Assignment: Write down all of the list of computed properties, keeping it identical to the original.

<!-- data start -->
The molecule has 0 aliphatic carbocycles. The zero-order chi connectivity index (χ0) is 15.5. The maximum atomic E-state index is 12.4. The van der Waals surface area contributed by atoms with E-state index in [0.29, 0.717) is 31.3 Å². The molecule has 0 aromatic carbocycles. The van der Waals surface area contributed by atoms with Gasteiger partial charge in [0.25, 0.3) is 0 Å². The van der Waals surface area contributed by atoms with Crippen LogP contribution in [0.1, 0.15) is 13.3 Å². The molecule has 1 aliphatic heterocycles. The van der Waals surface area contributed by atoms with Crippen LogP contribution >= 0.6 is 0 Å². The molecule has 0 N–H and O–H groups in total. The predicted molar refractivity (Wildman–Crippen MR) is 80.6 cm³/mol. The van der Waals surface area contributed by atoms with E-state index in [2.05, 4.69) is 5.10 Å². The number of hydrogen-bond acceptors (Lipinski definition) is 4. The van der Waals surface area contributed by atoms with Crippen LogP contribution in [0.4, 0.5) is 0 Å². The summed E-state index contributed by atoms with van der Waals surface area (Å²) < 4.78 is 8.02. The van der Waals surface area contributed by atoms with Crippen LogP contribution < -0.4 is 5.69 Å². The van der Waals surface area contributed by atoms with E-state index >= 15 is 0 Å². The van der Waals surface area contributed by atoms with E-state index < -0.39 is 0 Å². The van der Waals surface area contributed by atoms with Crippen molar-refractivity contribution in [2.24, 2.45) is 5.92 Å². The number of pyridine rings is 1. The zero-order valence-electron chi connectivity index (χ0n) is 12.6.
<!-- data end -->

The molecule has 0 aliphatic carbocycles. The zero-order chi connectivity index (χ0) is 15.5. The maximum atomic E-state index is 12.4. The van der Waals surface area contributed by atoms with E-state index in [0.29, 0.717) is 31.3 Å². The molecule has 0 aromatic carbocycles. The van der Waals surface area contributed by atoms with Gasteiger partial charge in [0.25, 0.3) is 0 Å². The van der Waals surface area contributed by atoms with Crippen LogP contribution in [0.1, 0.15) is 13.3 Å². The molecule has 1 aliphatic heterocycles. The van der Waals surface area contributed by atoms with Crippen LogP contribution >= 0.6 is 0 Å². The molecule has 0 N–H and O–H groups in total. The predicted molar refractivity (Wildman–Crippen MR) is 80.6 cm³/mol. The van der Waals surface area contributed by atoms with E-state index in [2.05, 4.69) is 5.10 Å². The number of hydrogen-bond acceptors (Lipinski definition) is 4. The van der Waals surface area contributed by atoms with Crippen LogP contribution in [0.4, 0.5) is 0 Å². The summed E-state index contributed by atoms with van der Waals surface area (Å²) < 4.78 is 8.02. The van der Waals surface area contributed by atoms with Crippen LogP contribution < -0.4 is 5.69 Å². The van der Waals surface area contributed by atoms with E-state index >= 15 is 0 Å². The van der Waals surface area contributed by atoms with E-state index < -0.39 is 0 Å². The van der Waals surface area contributed by atoms with Crippen molar-refractivity contribution in [2.24, 2.45) is 5.92 Å². The number of pyridine rings is 1. The zero-order valence-electron chi connectivity index (χ0n) is 12.6.